What if globalization really does end up subjecting us all to faceless forces unaccountable for any of the considerable human suffering still prevalent across the world today? As many as two billion people may be added to the world population over the next 25 years, mostly in developing countries and mostly in cities. That's like adding to the planet, in a single generation, 200 cities the size of the greater Chicago area, where I grew up. Two hundred Chicagos! Imagine that.
How will most of these people live? Today, as advanced as our world has become, two billion of our fellow human beings still do not have access to electricity. Yes, I am connected to London and Shanghai and Sydney - but not to Harlem or East Palo Alto, or to any of Rio's favellas. More than one billion people live on a dollar a day. HIV-AIDS is on the brink of wiping out an entire generation in Africa, Sub-Saharan Africa, in particular. And much of the world seems content to sit and watch that happen. Hunger, disease and despair are grinding, daily realities in many places at home and abroad. What does globalization offer them?
These and other compelling concerns have found a voice in NGOs (non-government organizations). And this can be, in my view, a very good thing. With globalization, many governments - including our own from time to time - have been encouraged to withdraw from addressing social needs, to reduce themselves at their theoretical extreme, to mere market enablers. A rising cadre of NGOs - themselves global in scope, informed, organized and politically savvy - compels us to pay more attention to social concerns. Some - like BSR - work in partnership with companies trying to feel their way through uncertain territory to what "good business" means today. Others are more confrontational. All are playing a role in making a new market, with new rules and new expectations.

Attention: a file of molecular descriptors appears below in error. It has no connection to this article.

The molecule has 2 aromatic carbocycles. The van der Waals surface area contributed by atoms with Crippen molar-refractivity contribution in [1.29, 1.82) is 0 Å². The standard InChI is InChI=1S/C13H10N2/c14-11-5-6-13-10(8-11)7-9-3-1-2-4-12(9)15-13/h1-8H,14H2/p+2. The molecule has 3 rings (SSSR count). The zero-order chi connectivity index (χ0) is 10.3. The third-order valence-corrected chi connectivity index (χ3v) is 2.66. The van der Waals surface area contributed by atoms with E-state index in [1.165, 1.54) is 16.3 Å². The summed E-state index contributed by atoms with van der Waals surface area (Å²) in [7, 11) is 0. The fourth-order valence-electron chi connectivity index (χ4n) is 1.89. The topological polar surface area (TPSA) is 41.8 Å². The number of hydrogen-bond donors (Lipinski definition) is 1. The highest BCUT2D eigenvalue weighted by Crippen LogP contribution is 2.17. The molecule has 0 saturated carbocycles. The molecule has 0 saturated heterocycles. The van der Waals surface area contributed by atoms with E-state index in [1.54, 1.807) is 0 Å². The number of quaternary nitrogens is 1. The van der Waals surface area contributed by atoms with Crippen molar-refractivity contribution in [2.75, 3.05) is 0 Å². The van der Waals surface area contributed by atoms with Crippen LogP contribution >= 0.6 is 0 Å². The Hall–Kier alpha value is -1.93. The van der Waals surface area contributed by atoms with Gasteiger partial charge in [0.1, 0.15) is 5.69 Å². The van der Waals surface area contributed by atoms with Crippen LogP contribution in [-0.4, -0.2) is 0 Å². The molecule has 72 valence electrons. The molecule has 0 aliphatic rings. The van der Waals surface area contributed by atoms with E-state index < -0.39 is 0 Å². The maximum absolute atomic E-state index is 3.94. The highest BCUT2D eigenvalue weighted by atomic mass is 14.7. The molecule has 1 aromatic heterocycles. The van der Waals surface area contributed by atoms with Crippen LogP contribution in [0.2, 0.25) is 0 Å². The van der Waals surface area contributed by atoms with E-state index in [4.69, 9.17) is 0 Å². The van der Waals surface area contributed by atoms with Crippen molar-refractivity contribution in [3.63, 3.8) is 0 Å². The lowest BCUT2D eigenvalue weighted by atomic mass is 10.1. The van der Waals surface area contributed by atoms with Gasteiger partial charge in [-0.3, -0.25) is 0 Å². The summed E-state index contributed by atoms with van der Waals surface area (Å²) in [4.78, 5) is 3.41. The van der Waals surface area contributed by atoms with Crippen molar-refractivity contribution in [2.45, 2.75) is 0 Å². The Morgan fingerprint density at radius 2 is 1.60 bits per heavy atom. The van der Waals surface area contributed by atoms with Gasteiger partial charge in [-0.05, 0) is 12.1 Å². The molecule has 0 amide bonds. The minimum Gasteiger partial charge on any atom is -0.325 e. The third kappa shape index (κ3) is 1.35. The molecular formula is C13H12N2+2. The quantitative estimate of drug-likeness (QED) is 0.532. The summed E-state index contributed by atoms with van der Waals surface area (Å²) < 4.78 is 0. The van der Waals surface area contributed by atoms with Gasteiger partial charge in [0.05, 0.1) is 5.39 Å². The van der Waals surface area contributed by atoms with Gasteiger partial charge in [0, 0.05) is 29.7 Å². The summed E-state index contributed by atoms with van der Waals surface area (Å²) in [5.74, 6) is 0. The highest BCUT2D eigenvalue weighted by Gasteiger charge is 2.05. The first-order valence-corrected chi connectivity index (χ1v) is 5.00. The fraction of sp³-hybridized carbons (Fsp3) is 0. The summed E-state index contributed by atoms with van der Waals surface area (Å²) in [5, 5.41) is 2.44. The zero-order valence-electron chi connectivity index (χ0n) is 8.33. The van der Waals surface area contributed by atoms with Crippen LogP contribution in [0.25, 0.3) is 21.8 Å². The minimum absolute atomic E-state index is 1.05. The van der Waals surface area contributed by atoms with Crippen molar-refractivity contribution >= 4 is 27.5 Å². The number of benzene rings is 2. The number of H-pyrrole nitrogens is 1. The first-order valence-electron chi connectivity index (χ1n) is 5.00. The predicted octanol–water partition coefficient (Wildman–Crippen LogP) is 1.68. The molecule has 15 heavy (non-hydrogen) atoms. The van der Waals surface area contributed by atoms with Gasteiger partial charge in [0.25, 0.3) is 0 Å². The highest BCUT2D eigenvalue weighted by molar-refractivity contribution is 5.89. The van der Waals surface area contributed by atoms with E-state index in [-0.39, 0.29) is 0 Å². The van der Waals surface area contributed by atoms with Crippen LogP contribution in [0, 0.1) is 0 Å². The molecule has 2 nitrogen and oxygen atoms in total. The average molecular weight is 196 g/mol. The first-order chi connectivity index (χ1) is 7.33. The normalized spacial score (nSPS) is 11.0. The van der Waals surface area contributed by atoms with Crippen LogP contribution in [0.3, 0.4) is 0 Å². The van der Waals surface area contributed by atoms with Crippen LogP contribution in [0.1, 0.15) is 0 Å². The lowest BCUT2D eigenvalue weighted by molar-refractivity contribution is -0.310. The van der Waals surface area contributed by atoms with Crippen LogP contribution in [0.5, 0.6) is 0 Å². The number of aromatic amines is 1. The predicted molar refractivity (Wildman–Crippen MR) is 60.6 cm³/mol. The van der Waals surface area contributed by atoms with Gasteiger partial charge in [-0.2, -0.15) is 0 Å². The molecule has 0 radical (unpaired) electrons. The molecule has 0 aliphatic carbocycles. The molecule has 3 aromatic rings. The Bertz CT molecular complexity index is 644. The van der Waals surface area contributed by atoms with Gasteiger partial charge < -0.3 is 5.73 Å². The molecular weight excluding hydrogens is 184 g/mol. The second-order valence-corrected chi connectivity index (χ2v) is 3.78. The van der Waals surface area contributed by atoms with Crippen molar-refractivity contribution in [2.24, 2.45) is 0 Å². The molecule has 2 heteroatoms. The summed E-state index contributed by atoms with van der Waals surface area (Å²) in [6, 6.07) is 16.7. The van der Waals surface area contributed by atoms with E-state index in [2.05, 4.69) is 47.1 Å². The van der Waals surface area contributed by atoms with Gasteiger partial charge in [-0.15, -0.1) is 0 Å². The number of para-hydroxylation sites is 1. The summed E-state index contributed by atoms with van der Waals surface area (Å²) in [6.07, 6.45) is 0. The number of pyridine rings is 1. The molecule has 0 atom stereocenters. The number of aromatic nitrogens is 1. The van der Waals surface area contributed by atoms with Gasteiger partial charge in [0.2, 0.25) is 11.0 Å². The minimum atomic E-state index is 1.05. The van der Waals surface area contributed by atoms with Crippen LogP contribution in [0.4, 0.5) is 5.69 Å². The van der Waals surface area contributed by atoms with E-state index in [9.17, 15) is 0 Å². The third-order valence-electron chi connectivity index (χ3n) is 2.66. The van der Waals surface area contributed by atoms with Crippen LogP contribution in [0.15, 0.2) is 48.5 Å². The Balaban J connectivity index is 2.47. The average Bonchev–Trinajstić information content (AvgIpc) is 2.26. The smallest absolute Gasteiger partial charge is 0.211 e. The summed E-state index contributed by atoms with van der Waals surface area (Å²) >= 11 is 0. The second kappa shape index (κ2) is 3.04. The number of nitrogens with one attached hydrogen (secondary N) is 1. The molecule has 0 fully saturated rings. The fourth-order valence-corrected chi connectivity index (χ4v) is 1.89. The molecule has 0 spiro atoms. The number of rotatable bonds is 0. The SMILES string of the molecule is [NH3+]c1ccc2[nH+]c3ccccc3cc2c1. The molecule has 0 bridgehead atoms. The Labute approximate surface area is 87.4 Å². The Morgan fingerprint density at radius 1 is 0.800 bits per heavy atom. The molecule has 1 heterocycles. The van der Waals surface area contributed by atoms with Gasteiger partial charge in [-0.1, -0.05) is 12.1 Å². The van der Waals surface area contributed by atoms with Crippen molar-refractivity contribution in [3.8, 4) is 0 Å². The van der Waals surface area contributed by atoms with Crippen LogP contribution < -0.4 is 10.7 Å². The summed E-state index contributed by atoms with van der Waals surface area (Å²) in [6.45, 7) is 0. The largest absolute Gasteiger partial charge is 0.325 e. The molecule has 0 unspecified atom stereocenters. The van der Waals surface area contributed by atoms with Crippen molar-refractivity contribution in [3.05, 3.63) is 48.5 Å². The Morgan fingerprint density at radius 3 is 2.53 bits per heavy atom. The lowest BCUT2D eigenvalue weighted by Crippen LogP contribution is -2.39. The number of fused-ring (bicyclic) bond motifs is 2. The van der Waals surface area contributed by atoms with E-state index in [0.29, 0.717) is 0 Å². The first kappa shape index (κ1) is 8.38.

For businesses trying to succeed globally, thanks to many of you, it is becoming harder to avert our eyes from people crushed by poverty or human rights abuses or to ignore environmental degradation.
We cannot avert our eyes because television won't let us. The Internet won't let us. Our own people in the field won't let us. In an ironic way, globalization itself won't let us. Conscience shouldn't let us. And that's been the case all along.
As a very real result, a company's civic responsibility, its success at "good business," is becoming the price of entry into the global marketplace. None of us know yet fully what that means, because the rules are often unclear or conflicting. There are sovereign laws and government expectations. There are overlapping demands of NGOs. There are corporate codes of conduct that vary from company to company. And there is the complicating fact that for a global company, like ours, you must respect and respond to scores of different laws, codes and guidelines simultaneously.
But the confusion that comes from all these competing agendas does not defeat the value of trying to come together on a few clear principles, or the promise of that outcome. For years, it was believed that business faced a stark trade-off between shareholder value and social responsibility. I believe we are learning gradually that this was a false choice all along.
In today's world the right thing to do is also the prudent business choice. After all, there is no shareholder value in boycotts and sanctions over an accusation of human rights abuses in the workplace. There is no shareholder value in the inefficient use of natural resources.
On the other hand, there is shareholder value in being known as a responsible partner to governments. There is shareholder value in being an environmental steward. There is value in living up to and surpassing the expectations of investors, customers, business partners, employees and neighbors in the communities where we operate. All of these are factors in investment decisions today - albeit small ones. We believe their significance will increase. When people buy stock in a company, they ought not just invest in hard assets and smart business plans. They ought also to buy the way a company respects its employees, how responsibly it behaves as a steward of the environment and how engaged it is in the communities where it operates.